Estimating the effect of HIV on cervical cancer elimination in South Africa: Comparative modelling of the impact of vaccination and screening

Elsevier, eClinicalMedicine, Volume 54, December 2022
Boily M.-C., Barnabas R.V., Ronn M.M., Bayer C.J., van Schalkwyk C., Soni N. et al.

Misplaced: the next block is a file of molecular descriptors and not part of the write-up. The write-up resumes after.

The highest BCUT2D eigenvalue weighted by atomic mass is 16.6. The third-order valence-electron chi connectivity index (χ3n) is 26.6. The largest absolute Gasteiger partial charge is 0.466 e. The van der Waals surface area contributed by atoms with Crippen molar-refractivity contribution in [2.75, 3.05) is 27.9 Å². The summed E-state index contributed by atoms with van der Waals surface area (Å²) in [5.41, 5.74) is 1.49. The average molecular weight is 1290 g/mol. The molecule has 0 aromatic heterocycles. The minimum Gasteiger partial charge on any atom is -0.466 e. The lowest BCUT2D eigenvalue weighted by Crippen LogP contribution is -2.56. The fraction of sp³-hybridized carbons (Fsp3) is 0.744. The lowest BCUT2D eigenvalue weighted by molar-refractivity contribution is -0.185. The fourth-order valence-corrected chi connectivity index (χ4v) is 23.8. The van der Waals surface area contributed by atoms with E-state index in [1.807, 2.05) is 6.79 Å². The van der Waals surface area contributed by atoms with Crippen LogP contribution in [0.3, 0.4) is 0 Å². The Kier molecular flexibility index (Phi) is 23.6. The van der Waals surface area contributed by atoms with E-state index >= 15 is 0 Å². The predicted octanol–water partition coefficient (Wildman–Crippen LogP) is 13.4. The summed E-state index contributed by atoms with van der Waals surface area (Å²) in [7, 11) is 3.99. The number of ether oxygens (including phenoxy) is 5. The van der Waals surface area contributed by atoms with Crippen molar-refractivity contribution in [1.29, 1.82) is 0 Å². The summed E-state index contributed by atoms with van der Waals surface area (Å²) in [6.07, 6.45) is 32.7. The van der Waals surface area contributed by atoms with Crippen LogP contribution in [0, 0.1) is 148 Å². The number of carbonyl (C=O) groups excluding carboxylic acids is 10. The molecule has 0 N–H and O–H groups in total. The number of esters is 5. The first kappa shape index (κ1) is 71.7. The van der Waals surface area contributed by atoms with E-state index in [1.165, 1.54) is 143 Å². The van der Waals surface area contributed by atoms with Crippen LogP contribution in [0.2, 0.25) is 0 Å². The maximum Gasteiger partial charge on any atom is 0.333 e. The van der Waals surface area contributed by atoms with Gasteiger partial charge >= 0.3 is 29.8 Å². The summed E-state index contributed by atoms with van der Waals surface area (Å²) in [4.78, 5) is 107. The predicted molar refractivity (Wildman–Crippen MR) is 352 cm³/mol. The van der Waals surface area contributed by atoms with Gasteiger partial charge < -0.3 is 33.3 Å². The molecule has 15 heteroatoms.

Background: In 2020, the World Health Organization (WHO) launched its initiative to eliminate cervical cancer as a public health problem. To inform global efforts for countries with high HIV and cervical cancer burden, we assessed the impact of human papillomavirus (HPV) vaccination and cervical cancer screening and treatment in South Africa, on cervical cancer and the potential for achieving elimination before 2120, considering faster HPV disease progression and higher cervical cancer risk among women living with HIV(WLHIV) and HIV interventions. Methods: Three independent transmission-dynamic models simulating HIV and HPV infections and disease progression were used to predict the impact on cervical cancer incidence of three scenarios for all women: 1) girls' vaccination (9–14 years old), 2) girls' vaccination plus 1 lifetime cervical screen (at 35 years), and 3) girls’ vaccination plus 2 lifetime cervical screens (at 35 and 45 years) and three enhanced scenarios for WLHIV: 4) vaccination of young WLHIV aged 15–24 years, 5) three-yearly cervical screening of WLHIV aged 15–49 years, or 6) both. Vaccination assumed 90% coverage and 100% lifetime protection with the nonavalent vaccine (against HPV-16/18/31/33/45/52/58). Cervical cancer screening assumed HPV testing with uptake increasing from 45% (2023), 70% (2030) to 90% (2045+). We also assumed that UNAIDS 90-90-90 HIV treatment and 70% male circumcision targets are reached by 2030. We examined three elimination thresholds: age-standardised cervical cancer incidence rates below 4 or 10 per 100,000 women-years, and >85% reduction in cervical cancer incidence rate. We conducted sensitivity analyses and presented the median age-standardised predictions of outcomes of the three models (minimum–maximum across models). Findings: Girls' vaccination could reduce age-standardised cervical cancer incidence from a median of 47.6 (40.9–79.2) in 2020 to 4.5 (3.2–6.3) per 100,000 women-years by 2120, averting on average ∼4% and ∼46% of age-standardised cumulative cervical cancer cases over 25 and 100 years, respectively, compared to the basecase. Adding 2 lifetime screens helped achieve elimination over the century among all women (2120 cervical cancer incidence: 3.6 (1.9–3.6) per 100,000 women-years), but not among WLHIV (10.8 (5.3–11.6)), and averted more cumulative cancer cases overall (∼45% over 25 years and ∼61% over 100 years compared to basecase) than girls' vaccination alone. Adding three-yearly cervical screening among WLHIV (to girls' vaccination and 2 lifetime cervical screens) further reduced age-standardised cervical cancer incidence to 3.3 (1.8–3.6) per 100,000 women-years overall and to 5.2 (3.9–8.5) among WLHIV by 2120 and averted on average 12–13% additional cumulative cancer cases among all women and 21–24% among WLHIV than girls’ vaccination and 2 lifetime cervical screens over 25 years or longer. Long-term vaccine protection and using the nonavalent vaccine was required for elimination. Interpretation: High HPV vaccination coverage of girls and 2 lifetime cervical screens could eliminate cervical cancer among women overall in South Africa by the end of the century and substantially decrease cases among all women and WLHIV over the short and medium term. Cervical cancer elimination in WLHIV would likely require enhanced prevention strategies for WLHIV. Screening of WLHIV remains an important strategy to reduce incidence and alleviate disparities in cervical cancer burden between women with and without HIV, despite HIV interventions scale-up. Funding: World Health Organization. National Cancer Institute, National Institutes of Health. MRC Centre for Global Infectious Disease Analysis, UK Medical Research Council. National Institute of Child Health and Human Development research. Cancer Association of South Africa. Canadian Institutes of Health Research and the Fonds de recherche du Québec – Santé research.